When the woods were purchased by Mr. LeBaron some time since Senator Price was absent from this county. He immediately wired Mr. LeBaron, asking him to hold the matter of a sale of the property in abeyance until such time as he could see him. Senator Price came home as soon as he could, and immediately opened negotiations with Mr. LeBaron for the purchase of the property by the state. Now Mr. LeBaron has consented to the same, and if the property is not purchased by the state, it will be cut up for commercial usages, and one of the handsomest places in Sonoma county will have passed away forever. The people cannot afford to let this property be destroyed and it is practically certain that it will be secured through the energetic action of the people of the state and preserved for posterity.– Santa Rosa Republican, October 5, 1908
FAVOR THE PURCHASE OF THE ARMSTRONG WOODS
The Ladies’ Improvement Club, in its action looking to the salvation of the Armstrong Woods, is deserving the moral and financial support of the county and state.
Senator Price’s proposed legislative measure favoring the purchase of the grove by the state is the most credible thing to date in the Senator’s political career. Mr. LeBaron’s motive in having the state purchase and set it aside as a park, rather than cut into lumber, marks Mr. LeBaron as a public spirited gentleman.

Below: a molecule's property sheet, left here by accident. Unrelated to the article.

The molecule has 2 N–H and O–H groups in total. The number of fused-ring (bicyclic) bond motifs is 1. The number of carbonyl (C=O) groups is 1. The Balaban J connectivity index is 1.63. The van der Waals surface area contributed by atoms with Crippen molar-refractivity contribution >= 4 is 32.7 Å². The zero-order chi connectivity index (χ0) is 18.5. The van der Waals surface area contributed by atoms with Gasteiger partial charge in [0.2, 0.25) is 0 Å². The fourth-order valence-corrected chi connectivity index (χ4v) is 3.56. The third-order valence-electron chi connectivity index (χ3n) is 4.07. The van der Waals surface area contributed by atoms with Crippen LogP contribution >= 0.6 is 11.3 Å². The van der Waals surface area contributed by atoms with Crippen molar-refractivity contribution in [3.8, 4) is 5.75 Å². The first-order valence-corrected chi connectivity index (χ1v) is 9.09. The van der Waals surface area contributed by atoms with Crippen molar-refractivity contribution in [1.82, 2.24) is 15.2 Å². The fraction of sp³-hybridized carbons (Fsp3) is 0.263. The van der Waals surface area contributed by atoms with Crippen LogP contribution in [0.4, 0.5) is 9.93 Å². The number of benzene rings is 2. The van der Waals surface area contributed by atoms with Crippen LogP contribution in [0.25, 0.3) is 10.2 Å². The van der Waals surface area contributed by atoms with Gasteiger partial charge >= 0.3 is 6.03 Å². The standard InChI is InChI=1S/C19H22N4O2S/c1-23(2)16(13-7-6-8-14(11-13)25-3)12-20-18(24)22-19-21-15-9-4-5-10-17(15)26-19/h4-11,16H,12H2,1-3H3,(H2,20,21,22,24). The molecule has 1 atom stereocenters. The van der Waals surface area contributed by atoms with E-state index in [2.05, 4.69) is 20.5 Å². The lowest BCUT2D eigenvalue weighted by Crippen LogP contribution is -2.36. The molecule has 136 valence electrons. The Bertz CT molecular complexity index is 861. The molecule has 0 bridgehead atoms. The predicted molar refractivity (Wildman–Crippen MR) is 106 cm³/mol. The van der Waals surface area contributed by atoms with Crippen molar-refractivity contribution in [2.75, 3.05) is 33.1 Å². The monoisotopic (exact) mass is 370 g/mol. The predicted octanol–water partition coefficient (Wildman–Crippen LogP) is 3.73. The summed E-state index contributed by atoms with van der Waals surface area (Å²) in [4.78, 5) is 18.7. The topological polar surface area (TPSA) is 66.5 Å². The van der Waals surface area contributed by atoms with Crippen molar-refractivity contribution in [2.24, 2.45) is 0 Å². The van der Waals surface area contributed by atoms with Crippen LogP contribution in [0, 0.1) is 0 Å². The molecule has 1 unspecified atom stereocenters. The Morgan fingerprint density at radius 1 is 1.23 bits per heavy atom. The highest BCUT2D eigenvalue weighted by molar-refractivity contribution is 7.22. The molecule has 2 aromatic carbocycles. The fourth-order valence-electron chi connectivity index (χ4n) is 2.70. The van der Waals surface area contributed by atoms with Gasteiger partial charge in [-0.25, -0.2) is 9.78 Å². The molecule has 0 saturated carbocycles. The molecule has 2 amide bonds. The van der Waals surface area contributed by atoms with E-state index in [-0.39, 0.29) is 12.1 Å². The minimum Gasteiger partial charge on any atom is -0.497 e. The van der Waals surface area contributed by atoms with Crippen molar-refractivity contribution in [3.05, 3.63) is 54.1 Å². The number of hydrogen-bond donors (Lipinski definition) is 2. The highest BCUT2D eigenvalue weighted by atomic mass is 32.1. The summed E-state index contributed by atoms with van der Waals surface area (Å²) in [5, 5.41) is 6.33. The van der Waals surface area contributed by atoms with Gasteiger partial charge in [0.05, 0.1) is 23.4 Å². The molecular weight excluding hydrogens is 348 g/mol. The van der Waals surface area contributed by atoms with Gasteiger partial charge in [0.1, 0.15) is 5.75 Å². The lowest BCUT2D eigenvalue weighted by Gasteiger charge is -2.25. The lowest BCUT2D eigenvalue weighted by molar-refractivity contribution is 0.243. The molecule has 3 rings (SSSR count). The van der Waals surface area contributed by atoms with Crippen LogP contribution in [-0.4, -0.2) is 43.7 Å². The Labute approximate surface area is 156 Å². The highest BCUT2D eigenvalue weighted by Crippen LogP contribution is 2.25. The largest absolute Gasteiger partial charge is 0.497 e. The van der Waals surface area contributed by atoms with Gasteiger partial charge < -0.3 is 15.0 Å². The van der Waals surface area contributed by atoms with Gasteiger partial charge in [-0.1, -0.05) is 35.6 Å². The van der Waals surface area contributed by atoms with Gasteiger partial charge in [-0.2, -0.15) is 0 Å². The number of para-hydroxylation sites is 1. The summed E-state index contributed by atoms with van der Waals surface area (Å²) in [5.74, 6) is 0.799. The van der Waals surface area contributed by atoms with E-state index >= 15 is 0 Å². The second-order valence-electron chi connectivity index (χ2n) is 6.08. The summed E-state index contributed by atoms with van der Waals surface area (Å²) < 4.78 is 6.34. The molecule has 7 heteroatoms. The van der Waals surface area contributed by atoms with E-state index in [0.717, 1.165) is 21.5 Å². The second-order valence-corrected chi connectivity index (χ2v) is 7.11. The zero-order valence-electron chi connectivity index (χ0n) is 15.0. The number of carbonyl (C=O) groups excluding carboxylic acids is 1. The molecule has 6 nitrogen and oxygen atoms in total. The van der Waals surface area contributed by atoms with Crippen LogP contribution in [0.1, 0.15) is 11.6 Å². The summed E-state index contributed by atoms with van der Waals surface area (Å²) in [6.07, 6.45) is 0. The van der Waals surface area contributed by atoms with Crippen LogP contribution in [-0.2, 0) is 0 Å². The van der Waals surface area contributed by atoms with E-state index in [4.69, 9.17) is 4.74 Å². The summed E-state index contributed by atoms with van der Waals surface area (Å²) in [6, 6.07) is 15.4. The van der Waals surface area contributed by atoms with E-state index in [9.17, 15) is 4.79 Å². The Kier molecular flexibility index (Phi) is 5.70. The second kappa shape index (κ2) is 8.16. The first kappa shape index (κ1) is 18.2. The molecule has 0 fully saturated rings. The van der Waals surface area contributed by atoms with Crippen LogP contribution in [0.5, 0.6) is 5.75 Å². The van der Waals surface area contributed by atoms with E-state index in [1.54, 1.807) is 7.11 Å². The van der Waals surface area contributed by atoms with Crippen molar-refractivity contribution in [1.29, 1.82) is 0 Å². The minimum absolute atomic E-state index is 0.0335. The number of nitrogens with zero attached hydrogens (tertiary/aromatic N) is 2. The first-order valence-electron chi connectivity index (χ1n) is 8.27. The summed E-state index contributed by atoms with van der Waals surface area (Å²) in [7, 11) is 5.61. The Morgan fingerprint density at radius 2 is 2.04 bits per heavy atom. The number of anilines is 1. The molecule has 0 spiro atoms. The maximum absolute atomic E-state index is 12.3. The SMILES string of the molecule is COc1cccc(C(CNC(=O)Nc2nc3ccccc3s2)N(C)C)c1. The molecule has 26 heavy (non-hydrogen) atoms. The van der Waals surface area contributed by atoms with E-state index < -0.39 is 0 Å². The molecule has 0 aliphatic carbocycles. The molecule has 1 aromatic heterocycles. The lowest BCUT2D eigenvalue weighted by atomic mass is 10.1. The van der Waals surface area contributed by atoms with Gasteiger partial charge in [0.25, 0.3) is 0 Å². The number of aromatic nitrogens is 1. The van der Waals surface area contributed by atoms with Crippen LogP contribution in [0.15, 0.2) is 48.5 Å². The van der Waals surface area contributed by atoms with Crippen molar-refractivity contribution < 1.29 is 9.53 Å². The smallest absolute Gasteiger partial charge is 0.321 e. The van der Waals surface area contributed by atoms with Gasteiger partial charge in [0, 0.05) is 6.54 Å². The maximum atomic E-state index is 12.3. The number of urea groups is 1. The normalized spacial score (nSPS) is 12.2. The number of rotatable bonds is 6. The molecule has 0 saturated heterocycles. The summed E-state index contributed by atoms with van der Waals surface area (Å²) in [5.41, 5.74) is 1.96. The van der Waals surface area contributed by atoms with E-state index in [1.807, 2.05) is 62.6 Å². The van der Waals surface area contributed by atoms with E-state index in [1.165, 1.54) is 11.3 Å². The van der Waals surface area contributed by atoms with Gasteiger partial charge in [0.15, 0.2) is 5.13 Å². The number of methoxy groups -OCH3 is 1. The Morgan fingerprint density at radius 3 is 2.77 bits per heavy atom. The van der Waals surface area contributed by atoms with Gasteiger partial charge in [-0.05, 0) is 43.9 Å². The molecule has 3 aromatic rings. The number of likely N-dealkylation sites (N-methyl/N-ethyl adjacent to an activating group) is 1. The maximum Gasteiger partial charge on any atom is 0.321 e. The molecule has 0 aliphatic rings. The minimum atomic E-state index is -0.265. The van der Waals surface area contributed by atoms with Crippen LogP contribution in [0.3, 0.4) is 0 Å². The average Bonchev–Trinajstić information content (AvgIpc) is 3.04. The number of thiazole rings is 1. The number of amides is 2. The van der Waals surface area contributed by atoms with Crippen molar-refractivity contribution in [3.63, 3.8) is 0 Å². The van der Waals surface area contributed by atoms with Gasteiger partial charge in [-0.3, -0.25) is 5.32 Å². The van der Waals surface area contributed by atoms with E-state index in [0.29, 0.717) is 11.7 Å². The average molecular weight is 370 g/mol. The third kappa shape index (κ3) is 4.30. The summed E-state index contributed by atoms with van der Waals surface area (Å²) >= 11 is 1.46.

The Armstrong Woods is the finest body of accessible redwood timber in the state. It is but a short distance from the populous and travel center of the coast.
Like the Yosemite and Big Basin, it should logically, justly, belong to the people, a heritage for all time to come.
Years ago when Colonel Armstrong was alive and well, a small party, myself among the number, made a little journey to these trees. The Colonel himself, together with one of his daughters, piloted us through the grove, calling our attention to the beauty of this tree, the size and symmetry of that, the peculiarity of another. He spoke freely and unreservedly regarding his plans, his desires, his hopes for the success of the scheme. There was to be a gateway of stone, a fit entrance to the grove, and a number of trees native to the state, but not growing in the tract, were to be planted in the scantier places.
He spoke of the fitness of the trustees appointed to help carry out his wishes, Luther Burbank and Robert Underwood Johnson of the Century Magazine.
Unfortunately I had not taken notes of his talk, which, if it could be reproduced now, would be to the good of the measure.
To those interested in the good cause I can reasonably guarantee the support of the most influential body of nature lovers on the Coast, the Sierra Club.
Thos. J. Pilkington– Santa Rosa Republican, October 23, 1908
Curly Redwood Specimen
One of the interesting sights in a visit to the large redwood lumber mills of Humboldt county is the curly and burl redwood, which not being suitable for lumber is thrown aside. A. R. Waters brought several pieces of the curly redwood home with him from the Minor Mill & Lumber Co. mills at Glenwood, of which his sister-in-law is half owner. One of the pieces may be seen at this office, where it is on exhibition for a few days. It is a handsome board and makes up into fine decorations.– Press Democrat, July 21, 1908